Affectionately, Rachel: Letters from India, 1860-1884

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Kent State University Press, 1992 - Literary Collections - 351 pages
Rachel Kerr Johnson's lifetime collection of letters offers the unique perspective of a 19th-century woman, wife, mother, and American abroad. Besides showcasing her talent for lively storytelling, they portray both the ordinary and extraordinary observations of a woman who spent more than 20 years travelling in India with her missionary husband and their children. In 1856, Rachel attended the Female Seminary in Steubenville, Ohio, where she began her correspondence with family members in Hookstown, Pennsylvania. She married Will Johnson in 1860 and, after a much-noted 120-day sea voyage, established herself as a homemaker in various Presbyterian missions throughout the Northwestern Provinces of India until 1884. Her countless personal letters reveal the closeness she felt to her family despite the distance and speak of the hardships of disease and the difficulties of raising children in a foreign culture. They provide colorful descriptions of the landscape, keen insights about India and the customs of its people, and day-to-day details of mission life. Her letters are additionally illuminating for their perspective on the Civil War in America and the social relationship between American missionaries and British officials. News of the war reached India months late, anguishing the distanced Americans, and expressed the anti-Union sentiments of the British press. This alienated Rachel and other Union sympathizers, demonstrating the reserve between British and American communities in India at the time. Rachel's final letters recount her time in Charlotte, North Carolina, where Will served as president of Biddle University. An epilogue gives a brief description of the activities of Will andtheir children after Rachel's accidental death in 1888. Affectionately, Rachel has been edited to provide ease of reading and understanding for a contemporary audience. Its focus is on Rachel's observations, descriptions, feelings, and relationships rather than a scholarly reproduction of her literary style. Thus contemporary punctuation and paragraph markings have been inserted to produce a smoother narrative flow. Stunning 19th-century photographs of Indian servants, monuments, landscapes, and marketplaces, among others depicting fellow missionaries and family members in Hookstown, enhance Rachel's letters. Readers with a special interest in mission literature and letters will find this collection fascinating, as will historians of 19th-century America, British Empire, and India.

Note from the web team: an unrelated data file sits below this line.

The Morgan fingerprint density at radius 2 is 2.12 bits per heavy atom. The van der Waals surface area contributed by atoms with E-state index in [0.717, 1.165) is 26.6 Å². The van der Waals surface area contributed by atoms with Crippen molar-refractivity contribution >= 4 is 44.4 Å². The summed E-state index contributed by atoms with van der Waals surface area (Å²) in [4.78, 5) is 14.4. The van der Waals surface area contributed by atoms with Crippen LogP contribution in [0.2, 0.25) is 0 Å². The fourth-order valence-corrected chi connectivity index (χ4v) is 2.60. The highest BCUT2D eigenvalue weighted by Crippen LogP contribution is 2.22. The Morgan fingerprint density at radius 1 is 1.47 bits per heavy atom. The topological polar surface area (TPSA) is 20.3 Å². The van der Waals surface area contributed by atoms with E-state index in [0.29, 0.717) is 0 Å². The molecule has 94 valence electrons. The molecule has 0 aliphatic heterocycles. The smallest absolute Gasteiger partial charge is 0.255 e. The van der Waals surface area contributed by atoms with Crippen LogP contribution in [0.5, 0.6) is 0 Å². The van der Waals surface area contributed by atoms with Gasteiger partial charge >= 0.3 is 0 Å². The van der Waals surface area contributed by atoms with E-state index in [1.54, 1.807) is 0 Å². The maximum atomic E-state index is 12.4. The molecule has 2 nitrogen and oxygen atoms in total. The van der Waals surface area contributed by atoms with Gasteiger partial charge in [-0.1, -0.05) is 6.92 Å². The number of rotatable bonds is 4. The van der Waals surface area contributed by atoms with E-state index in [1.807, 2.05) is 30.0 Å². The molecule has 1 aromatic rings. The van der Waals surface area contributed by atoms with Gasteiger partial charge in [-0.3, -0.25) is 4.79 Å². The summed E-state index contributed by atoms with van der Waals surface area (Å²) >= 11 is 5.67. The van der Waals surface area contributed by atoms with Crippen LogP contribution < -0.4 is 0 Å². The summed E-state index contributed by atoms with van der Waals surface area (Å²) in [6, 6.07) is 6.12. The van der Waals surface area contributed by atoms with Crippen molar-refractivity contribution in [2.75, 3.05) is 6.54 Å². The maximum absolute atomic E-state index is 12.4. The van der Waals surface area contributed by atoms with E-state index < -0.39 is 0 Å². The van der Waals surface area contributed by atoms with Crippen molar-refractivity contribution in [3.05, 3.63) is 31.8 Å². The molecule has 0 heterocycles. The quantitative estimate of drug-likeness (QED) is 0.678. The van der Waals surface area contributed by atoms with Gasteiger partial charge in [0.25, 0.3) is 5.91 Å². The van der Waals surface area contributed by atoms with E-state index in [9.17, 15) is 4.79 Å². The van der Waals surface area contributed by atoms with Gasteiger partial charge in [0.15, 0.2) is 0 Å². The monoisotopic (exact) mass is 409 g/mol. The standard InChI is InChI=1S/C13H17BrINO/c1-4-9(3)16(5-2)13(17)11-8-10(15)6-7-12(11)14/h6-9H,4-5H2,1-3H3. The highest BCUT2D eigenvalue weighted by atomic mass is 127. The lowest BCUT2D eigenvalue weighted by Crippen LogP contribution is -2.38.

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Affectionately, Rachel: letters from India, 1860-1884

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Johnson (1837-88) lived in northern India with her husband, a Presbyterian missionary, from 1860 to 1883. As the title to this work implies, her letters to family members in Pennsylvania express the ... Read full review


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December 186oAugust 1861
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Page 343 - Brice. — A ROMANIZED HINDUSTANI AND ENGLISH DICTIONARY. Designed for the use of Schools and for Vernacular Students of the Language.

About the author (1992)

Barbara Mitchell Tull is the great-granddaughter of Rachel Kerr Johnson. She is a coordinator of Delaware (Ohio) Home Share and the author of 150 Years of Excellence, a Pictorial History of Ohio Wesleyan University. Her former positions include superintendent of an Ohio Board of Mental Retardation and Developmental Disabilities, assistant professor at Ohio Wesleyan University, and communicative disorders clinicians.

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